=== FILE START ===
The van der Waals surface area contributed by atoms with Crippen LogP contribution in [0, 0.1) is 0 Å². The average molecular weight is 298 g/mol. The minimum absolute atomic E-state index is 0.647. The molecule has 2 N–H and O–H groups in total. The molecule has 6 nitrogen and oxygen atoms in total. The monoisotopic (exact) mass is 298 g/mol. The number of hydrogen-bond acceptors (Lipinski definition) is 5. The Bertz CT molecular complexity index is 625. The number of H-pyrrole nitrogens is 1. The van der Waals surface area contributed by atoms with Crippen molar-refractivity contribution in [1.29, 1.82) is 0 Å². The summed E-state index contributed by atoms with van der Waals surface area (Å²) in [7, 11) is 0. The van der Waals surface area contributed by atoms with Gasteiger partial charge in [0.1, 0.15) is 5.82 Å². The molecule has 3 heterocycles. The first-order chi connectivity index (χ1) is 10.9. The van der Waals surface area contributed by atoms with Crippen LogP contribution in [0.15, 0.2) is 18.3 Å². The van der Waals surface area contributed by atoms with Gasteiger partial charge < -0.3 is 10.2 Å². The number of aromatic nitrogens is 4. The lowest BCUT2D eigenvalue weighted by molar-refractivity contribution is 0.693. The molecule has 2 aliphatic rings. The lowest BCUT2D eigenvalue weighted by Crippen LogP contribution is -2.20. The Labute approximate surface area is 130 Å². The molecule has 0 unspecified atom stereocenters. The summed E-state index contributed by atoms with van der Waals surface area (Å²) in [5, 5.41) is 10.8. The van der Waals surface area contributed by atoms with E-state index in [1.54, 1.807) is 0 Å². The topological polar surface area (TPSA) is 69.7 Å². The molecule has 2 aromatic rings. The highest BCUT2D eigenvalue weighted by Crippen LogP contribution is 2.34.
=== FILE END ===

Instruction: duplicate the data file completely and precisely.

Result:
The van der Waals surface area contributed by atoms with Crippen LogP contribution in [0, 0.1) is 0 Å². The average molecular weight is 298 g/mol. The minimum absolute atomic E-state index is 0.647. The molecule has 2 N–H and O–H groups in total. The molecule has 6 nitrogen and oxygen atoms in total. The monoisotopic (exact) mass is 298 g/mol. The number of hydrogen-bond acceptors (Lipinski definition) is 5. The Bertz CT molecular complexity index is 625. The number of H-pyrrole nitrogens is 1. The van der Waals surface area contributed by atoms with Crippen molar-refractivity contribution in [1.29, 1.82) is 0 Å². The summed E-state index contributed by atoms with van der Waals surface area (Å²) in [7, 11) is 0. The van der Waals surface area contributed by atoms with Gasteiger partial charge in [0.1, 0.15) is 5.82 Å². The molecule has 3 heterocycles. The first-order chi connectivity index (χ1) is 10.9. The van der Waals surface area contributed by atoms with Crippen LogP contribution in [0.15, 0.2) is 18.3 Å². The van der Waals surface area contributed by atoms with Gasteiger partial charge < -0.3 is 10.2 Å². The number of aromatic nitrogens is 4. The lowest BCUT2D eigenvalue weighted by molar-refractivity contribution is 0.693. The molecule has 2 aliphatic rings. The lowest BCUT2D eigenvalue weighted by Crippen LogP contribution is -2.20. The Labute approximate surface area is 130 Å². The molecule has 0 unspecified atom stereocenters. The summed E-state index contributed by atoms with van der Waals surface area (Å²) in [5, 5.41) is 10.8. The van der Waals surface area contributed by atoms with E-state index in [1.54, 1.807) is 0 Å². The topological polar surface area (TPSA) is 69.7 Å². The molecule has 2 aromatic rings. The highest BCUT2D eigenvalue weighted by Crippen LogP contribution is 2.34.